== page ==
Welcome to American Eugenics: Scientific Injustice in the 20th Century. This project serves as an educational resource detailing eugenics, a Progressive Era movment related to genetics, and its associated policies. For more information about this project, please visit the About page.
What is Eugenics?
During the early twentieth century, the eugenics movement gained considerable traction in the United States resulting in the establishment of many sterilization programs. The eugenics movement, a part of the Progressive Era, sought to improve society through two primary avenues: encouraging the reproduction of those considered fit and limiting the number of individuals perceived as “undesirable” in order to save the country from moral and intellectual decay. Therefore, forced sterilization of the disabled (a group considered to include a disproportionate number of women, racial and ethnic minorities, and the poor) served as an economical and effective solution for preventing the rapid reproduction of the “unfit” whom advocates viewed as a threat to the stability of American society.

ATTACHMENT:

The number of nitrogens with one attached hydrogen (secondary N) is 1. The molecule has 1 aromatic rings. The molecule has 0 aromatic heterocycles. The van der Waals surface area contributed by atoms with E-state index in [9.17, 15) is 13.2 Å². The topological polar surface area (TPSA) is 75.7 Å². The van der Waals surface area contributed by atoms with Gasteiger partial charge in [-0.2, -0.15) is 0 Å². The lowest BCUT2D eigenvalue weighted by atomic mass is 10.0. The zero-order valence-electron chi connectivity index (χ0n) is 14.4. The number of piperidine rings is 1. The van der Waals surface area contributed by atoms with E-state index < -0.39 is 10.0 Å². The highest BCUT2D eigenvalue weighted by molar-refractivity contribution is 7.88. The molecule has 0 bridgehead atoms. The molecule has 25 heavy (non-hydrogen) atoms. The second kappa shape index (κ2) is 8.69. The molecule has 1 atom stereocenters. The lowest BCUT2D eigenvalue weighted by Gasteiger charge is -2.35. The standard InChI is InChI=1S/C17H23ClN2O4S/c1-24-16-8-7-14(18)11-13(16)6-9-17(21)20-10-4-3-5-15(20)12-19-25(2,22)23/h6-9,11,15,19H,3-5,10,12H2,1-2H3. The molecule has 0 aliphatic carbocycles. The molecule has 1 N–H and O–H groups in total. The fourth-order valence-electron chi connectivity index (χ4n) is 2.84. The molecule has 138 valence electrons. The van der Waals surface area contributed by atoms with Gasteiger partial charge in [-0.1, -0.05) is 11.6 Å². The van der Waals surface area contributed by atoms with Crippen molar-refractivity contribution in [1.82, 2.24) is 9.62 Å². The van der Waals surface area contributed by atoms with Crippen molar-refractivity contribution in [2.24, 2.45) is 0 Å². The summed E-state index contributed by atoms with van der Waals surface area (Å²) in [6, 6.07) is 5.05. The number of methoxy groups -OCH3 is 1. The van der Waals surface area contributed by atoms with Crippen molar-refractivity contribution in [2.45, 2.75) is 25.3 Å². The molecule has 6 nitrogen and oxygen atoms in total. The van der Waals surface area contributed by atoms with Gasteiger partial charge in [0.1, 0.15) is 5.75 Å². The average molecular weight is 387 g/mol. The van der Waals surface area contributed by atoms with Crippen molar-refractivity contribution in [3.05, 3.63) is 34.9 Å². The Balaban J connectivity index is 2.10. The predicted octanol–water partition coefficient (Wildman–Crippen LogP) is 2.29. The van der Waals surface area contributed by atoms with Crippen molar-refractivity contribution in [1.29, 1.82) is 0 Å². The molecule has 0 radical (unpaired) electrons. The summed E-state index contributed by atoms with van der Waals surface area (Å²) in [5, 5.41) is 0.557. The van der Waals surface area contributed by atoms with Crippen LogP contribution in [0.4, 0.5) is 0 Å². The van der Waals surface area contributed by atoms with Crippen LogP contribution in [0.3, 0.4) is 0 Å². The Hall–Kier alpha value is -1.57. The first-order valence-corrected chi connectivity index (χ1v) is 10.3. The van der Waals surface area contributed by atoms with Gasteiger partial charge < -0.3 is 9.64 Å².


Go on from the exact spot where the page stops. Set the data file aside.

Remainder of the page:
The following image displays the definition of eugenics provided by British scientist Sir Francis Galton.